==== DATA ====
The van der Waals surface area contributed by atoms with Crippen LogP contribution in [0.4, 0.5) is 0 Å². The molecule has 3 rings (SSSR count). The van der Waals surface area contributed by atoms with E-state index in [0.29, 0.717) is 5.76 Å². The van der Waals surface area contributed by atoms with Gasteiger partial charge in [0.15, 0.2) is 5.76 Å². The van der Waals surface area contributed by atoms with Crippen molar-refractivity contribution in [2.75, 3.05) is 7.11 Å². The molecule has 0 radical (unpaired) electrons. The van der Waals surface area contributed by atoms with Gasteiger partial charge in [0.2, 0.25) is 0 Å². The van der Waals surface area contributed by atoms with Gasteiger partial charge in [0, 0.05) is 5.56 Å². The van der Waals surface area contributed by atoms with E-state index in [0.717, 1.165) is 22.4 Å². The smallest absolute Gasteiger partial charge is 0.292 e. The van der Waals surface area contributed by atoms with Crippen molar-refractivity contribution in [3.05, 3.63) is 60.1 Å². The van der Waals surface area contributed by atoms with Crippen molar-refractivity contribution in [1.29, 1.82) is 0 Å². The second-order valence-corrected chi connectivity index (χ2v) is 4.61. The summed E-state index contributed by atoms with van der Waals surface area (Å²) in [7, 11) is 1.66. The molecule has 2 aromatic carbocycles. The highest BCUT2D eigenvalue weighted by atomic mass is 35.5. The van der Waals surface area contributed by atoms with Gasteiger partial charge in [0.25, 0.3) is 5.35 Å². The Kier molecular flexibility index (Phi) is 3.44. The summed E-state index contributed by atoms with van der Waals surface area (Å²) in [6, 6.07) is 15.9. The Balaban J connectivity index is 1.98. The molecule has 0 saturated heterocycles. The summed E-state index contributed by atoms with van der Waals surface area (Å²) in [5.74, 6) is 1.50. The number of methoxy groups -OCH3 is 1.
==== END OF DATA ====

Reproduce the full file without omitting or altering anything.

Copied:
The van der Waals surface area contributed by atoms with Crippen LogP contribution in [0.4, 0.5) is 0 Å². The molecule has 3 rings (SSSR count). The van der Waals surface area contributed by atoms with E-state index in [0.29, 0.717) is 5.76 Å². The van der Waals surface area contributed by atoms with Gasteiger partial charge in [0.15, 0.2) is 5.76 Å². The van der Waals surface area contributed by atoms with Crippen molar-refractivity contribution in [2.75, 3.05) is 7.11 Å². The molecule has 0 radical (unpaired) electrons. The van der Waals surface area contributed by atoms with Gasteiger partial charge in [0.2, 0.25) is 0 Å². The van der Waals surface area contributed by atoms with Gasteiger partial charge in [0, 0.05) is 5.56 Å². The van der Waals surface area contributed by atoms with E-state index in [0.717, 1.165) is 22.4 Å². The smallest absolute Gasteiger partial charge is 0.292 e. The van der Waals surface area contributed by atoms with Crippen molar-refractivity contribution in [3.05, 3.63) is 60.1 Å². The van der Waals surface area contributed by atoms with Crippen molar-refractivity contribution in [1.29, 1.82) is 0 Å². The second-order valence-corrected chi connectivity index (χ2v) is 4.61. The summed E-state index contributed by atoms with van der Waals surface area (Å²) in [7, 11) is 1.66. The molecule has 2 aromatic carbocycles. The highest BCUT2D eigenvalue weighted by atomic mass is 35.5. The van der Waals surface area contributed by atoms with Gasteiger partial charge in [0.25, 0.3) is 5.35 Å². The Kier molecular flexibility index (Phi) is 3.44. The summed E-state index contributed by atoms with van der Waals surface area (Å²) in [6, 6.07) is 15.9. The Balaban J connectivity index is 1.98. The molecule has 0 saturated heterocycles. The summed E-state index contributed by atoms with van der Waals surface area (Å²) in [5.74, 6) is 1.50. The number of methoxy groups -OCH3 is 1.